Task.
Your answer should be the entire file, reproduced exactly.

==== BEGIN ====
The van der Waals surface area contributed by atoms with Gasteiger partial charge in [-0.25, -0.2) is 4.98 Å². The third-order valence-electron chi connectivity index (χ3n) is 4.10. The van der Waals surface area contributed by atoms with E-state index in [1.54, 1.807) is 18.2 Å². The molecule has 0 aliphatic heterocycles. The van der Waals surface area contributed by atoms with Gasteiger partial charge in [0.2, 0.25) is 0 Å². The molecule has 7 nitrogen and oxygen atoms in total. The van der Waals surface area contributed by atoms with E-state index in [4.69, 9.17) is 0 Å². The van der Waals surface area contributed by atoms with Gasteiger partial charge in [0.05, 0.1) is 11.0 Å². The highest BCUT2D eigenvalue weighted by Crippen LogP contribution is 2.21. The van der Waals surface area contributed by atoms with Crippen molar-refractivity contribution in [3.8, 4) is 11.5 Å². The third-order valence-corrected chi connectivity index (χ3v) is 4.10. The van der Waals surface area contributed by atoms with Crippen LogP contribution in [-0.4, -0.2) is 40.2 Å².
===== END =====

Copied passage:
The van der Waals surface area contributed by atoms with Gasteiger partial charge in [-0.25, -0.2) is 4.98 Å². The third-order valence-electron chi connectivity index (χ3n) is 4.10. The van der Waals surface area contributed by atoms with E-state index in [1.54, 1.807) is 18.2 Å². The molecule has 0 aliphatic heterocycles. The van der Waals surface area contributed by atoms with Gasteiger partial charge in [0.2, 0.25) is 0 Å². The molecule has 7 nitrogen and oxygen atoms in total. The van der Waals surface area contributed by atoms with E-state index in [4.69, 9.17) is 0 Å². The van der Waals surface area contributed by atoms with Gasteiger partial charge in [0.05, 0.1) is 11.0 Å². The highest BCUT2D eigenvalue weighted by Crippen LogP contribution is 2.21. The van der Waals surface area contributed by atoms with Crippen molar-refractivity contribution in [3.8, 4) is 11.5 Å². The third-order valence-corrected chi connectivity index (χ3v) is 4.10. The van der Waals surface area contributed by atoms with Crippen LogP contribution in [-0.4, -0.2) is 40.2 Å².